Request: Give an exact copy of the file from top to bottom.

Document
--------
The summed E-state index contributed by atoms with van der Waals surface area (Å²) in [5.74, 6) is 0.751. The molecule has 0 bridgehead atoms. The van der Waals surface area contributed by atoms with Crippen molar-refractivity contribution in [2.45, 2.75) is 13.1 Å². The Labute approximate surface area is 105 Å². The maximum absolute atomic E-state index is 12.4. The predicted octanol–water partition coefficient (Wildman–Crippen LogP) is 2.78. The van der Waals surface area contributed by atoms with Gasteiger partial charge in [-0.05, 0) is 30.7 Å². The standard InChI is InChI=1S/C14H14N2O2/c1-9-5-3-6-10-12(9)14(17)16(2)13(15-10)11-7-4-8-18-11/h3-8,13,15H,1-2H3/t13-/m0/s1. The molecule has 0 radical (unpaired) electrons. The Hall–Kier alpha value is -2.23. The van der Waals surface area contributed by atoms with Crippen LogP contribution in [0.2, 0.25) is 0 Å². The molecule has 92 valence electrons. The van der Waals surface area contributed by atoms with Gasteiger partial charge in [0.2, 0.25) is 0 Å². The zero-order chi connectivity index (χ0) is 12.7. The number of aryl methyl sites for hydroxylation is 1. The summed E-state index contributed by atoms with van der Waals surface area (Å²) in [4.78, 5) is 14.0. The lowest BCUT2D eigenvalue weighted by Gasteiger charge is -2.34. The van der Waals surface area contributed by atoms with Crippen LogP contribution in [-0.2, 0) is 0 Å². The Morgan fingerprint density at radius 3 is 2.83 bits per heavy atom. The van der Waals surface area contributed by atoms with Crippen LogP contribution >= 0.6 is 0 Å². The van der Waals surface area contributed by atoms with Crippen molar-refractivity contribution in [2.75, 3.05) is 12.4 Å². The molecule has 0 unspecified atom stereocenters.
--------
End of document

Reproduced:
The summed E-state index contributed by atoms with van der Waals surface area (Å²) in [5.74, 6) is 0.751. The molecule has 0 bridgehead atoms. The van der Waals surface area contributed by atoms with Crippen molar-refractivity contribution in [2.45, 2.75) is 13.1 Å². The Labute approximate surface area is 105 Å². The maximum absolute atomic E-state index is 12.4. The predicted octanol–water partition coefficient (Wildman–Crippen LogP) is 2.78. The van der Waals surface area contributed by atoms with Gasteiger partial charge in [-0.05, 0) is 30.7 Å². The standard InChI is InChI=1S/C14H14N2O2/c1-9-5-3-6-10-12(9)14(17)16(2)13(15-10)11-7-4-8-18-11/h3-8,13,15H,1-2H3/t13-/m0/s1. The molecule has 0 radical (unpaired) electrons. The Hall–Kier alpha value is -2.23. The van der Waals surface area contributed by atoms with Crippen LogP contribution in [0.2, 0.25) is 0 Å². The molecule has 92 valence electrons. The van der Waals surface area contributed by atoms with Gasteiger partial charge in [0.2, 0.25) is 0 Å². The zero-order chi connectivity index (χ0) is 12.7. The number of aryl methyl sites for hydroxylation is 1. The summed E-state index contributed by atoms with van der Waals surface area (Å²) in [4.78, 5) is 14.0. The lowest BCUT2D eigenvalue weighted by Gasteiger charge is -2.34. The van der Waals surface area contributed by atoms with Crippen LogP contribution in [-0.2, 0) is 0 Å². The Morgan fingerprint density at radius 3 is 2.83 bits per heavy atom. The van der Waals surface area contributed by atoms with Crippen LogP contribution >= 0.6 is 0 Å². The van der Waals surface area contributed by atoms with Crippen molar-refractivity contribution in [2.75, 3.05) is 12.4 Å². The molecule has 0 unspecified atom stereocenters.